The course also focuses on the relationship between English and German—the influence of English on German that is evident in the extensive vocabulary that has been borrowed from English as well as the genetic relationship that is visible in cognates like pound/Pfund, tongue/Zunge, and make/machen. No prior knowledge of linguistics is required.

From Unification to Reunification: German History 1871 to 1990 (N.N.) – planned, tbc

The years between 1871 and 1990 can be seen as one single era of German history. The founding of the German Empire in 1871 and the events of the years 1989/90 signal two different processes of unification as well as the beginning and the end of this era. A closer look at the intervening years, however, reveals a time of political, economical, and cultural change marked by serious political crisis and social conflict.

This course will offer an introduction to German history from the German Kaiserreich and First World War, through the Third Reich and divided Germany to unification in 1990. Special attention will be paid to the Kaiserreich and Weimar Republic. A closer knowledge of these periods of German history will enable us to understand the development of the Nazi dictatorship and the West and East German paths to democracy and communism, respectively, after 1945.

Competence Workshop: Academic Reading, Writing, Presenting (N.N.) – planned, tbc

In this workshop we will practice the key competences reading, writing and presenting that are essential for successful study – not only at a German university.

Together we will examine all stages of the academic writing process from understanding the task at hand, researching and evaluating available material, until we are ready to present a written product. By continually reflecting on their experiences with established reading and writing strategies, participants develop their personal „tool box“ for the remainder of their college education.

Summer Semester 2021

The European Union: History, Institutions, Policy Fields (N.N.) – planned, tbc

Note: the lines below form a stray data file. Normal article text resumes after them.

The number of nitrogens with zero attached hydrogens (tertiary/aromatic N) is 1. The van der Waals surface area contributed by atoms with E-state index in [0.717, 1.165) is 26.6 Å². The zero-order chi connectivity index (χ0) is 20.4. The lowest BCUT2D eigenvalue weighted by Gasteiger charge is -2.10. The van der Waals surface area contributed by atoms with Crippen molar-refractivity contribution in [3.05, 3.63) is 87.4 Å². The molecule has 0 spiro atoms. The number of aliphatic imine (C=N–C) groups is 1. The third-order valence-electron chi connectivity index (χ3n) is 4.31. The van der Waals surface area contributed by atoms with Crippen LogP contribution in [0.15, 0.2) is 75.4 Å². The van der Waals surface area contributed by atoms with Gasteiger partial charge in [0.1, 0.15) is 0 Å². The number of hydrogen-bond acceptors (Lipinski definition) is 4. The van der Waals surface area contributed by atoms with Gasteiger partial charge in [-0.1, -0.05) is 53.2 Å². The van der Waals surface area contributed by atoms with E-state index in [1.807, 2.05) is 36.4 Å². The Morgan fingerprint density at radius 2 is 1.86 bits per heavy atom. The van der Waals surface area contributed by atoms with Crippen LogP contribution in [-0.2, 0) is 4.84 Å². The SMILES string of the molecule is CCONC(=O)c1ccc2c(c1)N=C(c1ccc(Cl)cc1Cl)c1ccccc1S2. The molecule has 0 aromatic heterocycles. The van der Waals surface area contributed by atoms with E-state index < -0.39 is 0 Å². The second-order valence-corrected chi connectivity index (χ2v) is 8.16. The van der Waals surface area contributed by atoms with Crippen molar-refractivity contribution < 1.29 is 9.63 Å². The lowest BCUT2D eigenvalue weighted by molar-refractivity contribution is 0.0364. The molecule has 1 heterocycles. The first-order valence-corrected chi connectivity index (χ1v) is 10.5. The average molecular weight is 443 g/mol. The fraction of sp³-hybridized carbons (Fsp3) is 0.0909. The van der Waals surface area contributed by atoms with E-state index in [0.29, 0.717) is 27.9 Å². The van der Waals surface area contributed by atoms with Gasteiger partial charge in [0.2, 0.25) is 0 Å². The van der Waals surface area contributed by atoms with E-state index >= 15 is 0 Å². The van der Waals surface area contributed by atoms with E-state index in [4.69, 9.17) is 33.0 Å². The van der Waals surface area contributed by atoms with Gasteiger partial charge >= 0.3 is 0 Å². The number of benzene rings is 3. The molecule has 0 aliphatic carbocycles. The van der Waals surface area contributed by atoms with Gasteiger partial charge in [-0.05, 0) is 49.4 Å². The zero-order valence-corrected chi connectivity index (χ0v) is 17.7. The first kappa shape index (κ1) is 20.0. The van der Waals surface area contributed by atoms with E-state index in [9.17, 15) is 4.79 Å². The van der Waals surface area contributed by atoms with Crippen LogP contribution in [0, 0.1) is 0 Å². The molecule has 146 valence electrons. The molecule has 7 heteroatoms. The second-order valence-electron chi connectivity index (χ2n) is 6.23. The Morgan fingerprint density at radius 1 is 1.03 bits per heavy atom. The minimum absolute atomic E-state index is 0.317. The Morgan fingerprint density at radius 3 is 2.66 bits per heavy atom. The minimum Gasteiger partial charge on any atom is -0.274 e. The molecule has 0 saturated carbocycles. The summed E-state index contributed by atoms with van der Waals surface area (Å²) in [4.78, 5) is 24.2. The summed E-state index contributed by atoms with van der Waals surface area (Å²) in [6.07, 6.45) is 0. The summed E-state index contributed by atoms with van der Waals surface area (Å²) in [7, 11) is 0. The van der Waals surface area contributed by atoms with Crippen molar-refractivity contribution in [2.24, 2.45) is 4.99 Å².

The seminar offers an introduction into the system of the European Union. Starting with a historical overview, the key developments that led to the union of the European states are discussed – from the European Coal and Steel Community to the European Community all the way to the Economic and Monetary Union of today and the situation after the Maastricht and Amsterdam Treaties and the eastern expansion of the European Union.

Following the historical overview, we will take a closer look at the institutional structure of the European Union. We will consider the most important bodies of the European Union such as the European Council, the Commission, and the European Parliament.

Finally, we will examine selected current policy fields of the European Union. Using case studies from the economic and monetary union as well as the common foreign and security politics, an understanding of the inner workings of the European Union and the problems it faces can reached.

The German “Energiewende”: Renewable Energy and Sustainability (N.N.) – planned t.b.c.

Germany is a global front-runner in environmental policies and technology and the “Green City” Freiburg is one of the major pioneers in this development. How did Germany come to play this pioneering role and what can we learn from its example?

This course examines the roots and culture of German environmentalism as well as current environmental initiatives in Germany, including the newest innovations regarding green technology. We will explore new trends in German environmental approaches and examine the relationship between technology and climate, as well as environmentally responsible economics. One part of the course is a case study of Freiburg and students will research aspects of urban planning, renewable energy, waste managment, public transport, education, tourism, etc.

Internship Seminar (Prof. Sarah Fagan)

This seminar is the required academic component of the AYF Internship Program. The seminar responds flexibly to the particular internship placements held by students during a given summer semester, integrating student experiences into class discussions and presentations.

Intercultural issues, business communication, and gender issues in the work place provide additional focal points for class discussions. The course will be led by the Academic Director and may invite guest speaker(s).

SLI Courses ~ Sprachlehrinstitut

The Sprachlehrinstitut (Language Teaching Institute) at Albert-Ludwigs-Universität offers a broad range of language and culture courses in the target language, generally at the intermediate level. In addition to German, more than 20 other languages are offered. SLI German courses are frequented by international students from around the globe, and the Sprachlehrinstitut also offers German culture courses specifically designed for international students.